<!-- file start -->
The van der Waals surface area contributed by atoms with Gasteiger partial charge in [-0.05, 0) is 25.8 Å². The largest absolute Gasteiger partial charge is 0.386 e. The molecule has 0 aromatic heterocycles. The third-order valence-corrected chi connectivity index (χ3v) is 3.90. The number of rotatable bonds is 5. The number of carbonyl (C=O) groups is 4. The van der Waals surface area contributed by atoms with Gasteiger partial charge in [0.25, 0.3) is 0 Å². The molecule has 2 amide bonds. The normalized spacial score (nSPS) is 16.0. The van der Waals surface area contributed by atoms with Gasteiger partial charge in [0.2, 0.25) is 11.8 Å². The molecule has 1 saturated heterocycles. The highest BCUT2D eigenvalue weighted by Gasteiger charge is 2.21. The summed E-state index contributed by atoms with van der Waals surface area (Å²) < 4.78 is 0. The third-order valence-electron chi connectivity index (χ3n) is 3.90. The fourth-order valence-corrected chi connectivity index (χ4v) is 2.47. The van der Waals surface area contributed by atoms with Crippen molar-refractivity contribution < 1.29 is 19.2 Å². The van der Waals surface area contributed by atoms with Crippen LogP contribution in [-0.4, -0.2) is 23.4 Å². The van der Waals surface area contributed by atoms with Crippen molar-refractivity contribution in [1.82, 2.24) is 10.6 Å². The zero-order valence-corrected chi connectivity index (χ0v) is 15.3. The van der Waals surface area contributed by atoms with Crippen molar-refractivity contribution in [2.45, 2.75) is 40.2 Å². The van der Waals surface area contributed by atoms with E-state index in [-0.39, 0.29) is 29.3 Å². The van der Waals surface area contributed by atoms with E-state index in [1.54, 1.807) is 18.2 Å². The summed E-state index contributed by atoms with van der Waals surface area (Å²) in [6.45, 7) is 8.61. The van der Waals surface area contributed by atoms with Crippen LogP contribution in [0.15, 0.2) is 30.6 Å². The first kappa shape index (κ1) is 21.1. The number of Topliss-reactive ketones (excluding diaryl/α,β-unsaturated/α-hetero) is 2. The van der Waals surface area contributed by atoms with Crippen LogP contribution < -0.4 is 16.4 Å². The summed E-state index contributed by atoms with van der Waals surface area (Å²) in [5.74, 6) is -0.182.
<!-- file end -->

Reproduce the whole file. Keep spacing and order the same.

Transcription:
The van der Waals surface area contributed by atoms with Gasteiger partial charge in [-0.05, 0) is 25.8 Å². The largest absolute Gasteiger partial charge is 0.386 e. The molecule has 0 aromatic heterocycles. The third-order valence-corrected chi connectivity index (χ3v) is 3.90. The number of rotatable bonds is 5. The number of carbonyl (C=O) groups is 4. The van der Waals surface area contributed by atoms with Gasteiger partial charge in [0.25, 0.3) is 0 Å². The molecule has 2 amide bonds. The normalized spacial score (nSPS) is 16.0. The van der Waals surface area contributed by atoms with Gasteiger partial charge in [0.2, 0.25) is 11.8 Å². The molecule has 1 saturated heterocycles. The highest BCUT2D eigenvalue weighted by Gasteiger charge is 2.21. The summed E-state index contributed by atoms with van der Waals surface area (Å²) < 4.78 is 0. The third-order valence-electron chi connectivity index (χ3n) is 3.90. The fourth-order valence-corrected chi connectivity index (χ4v) is 2.47. The van der Waals surface area contributed by atoms with Crippen molar-refractivity contribution < 1.29 is 19.2 Å². The van der Waals surface area contributed by atoms with Crippen LogP contribution in [-0.4, -0.2) is 23.4 Å². The van der Waals surface area contributed by atoms with Crippen molar-refractivity contribution in [1.82, 2.24) is 10.6 Å². The zero-order valence-corrected chi connectivity index (χ0v) is 15.3. The van der Waals surface area contributed by atoms with Crippen molar-refractivity contribution in [2.45, 2.75) is 40.2 Å². The van der Waals surface area contributed by atoms with E-state index in [-0.39, 0.29) is 29.3 Å². The van der Waals surface area contributed by atoms with E-state index in [1.54, 1.807) is 18.2 Å². The summed E-state index contributed by atoms with van der Waals surface area (Å²) in [6.45, 7) is 8.61. The van der Waals surface area contributed by atoms with Crippen LogP contribution in [0.15, 0.2) is 30.6 Å². The first kappa shape index (κ1) is 21.1. The number of Topliss-reactive ketones (excluding diaryl/α,β-unsaturated/α-hetero) is 2. The van der Waals surface area contributed by atoms with Crippen LogP contribution < -0.4 is 16.4 Å². The summed E-state index contributed by atoms with van der Waals surface area (Å²) in [5.74, 6) is -0.182.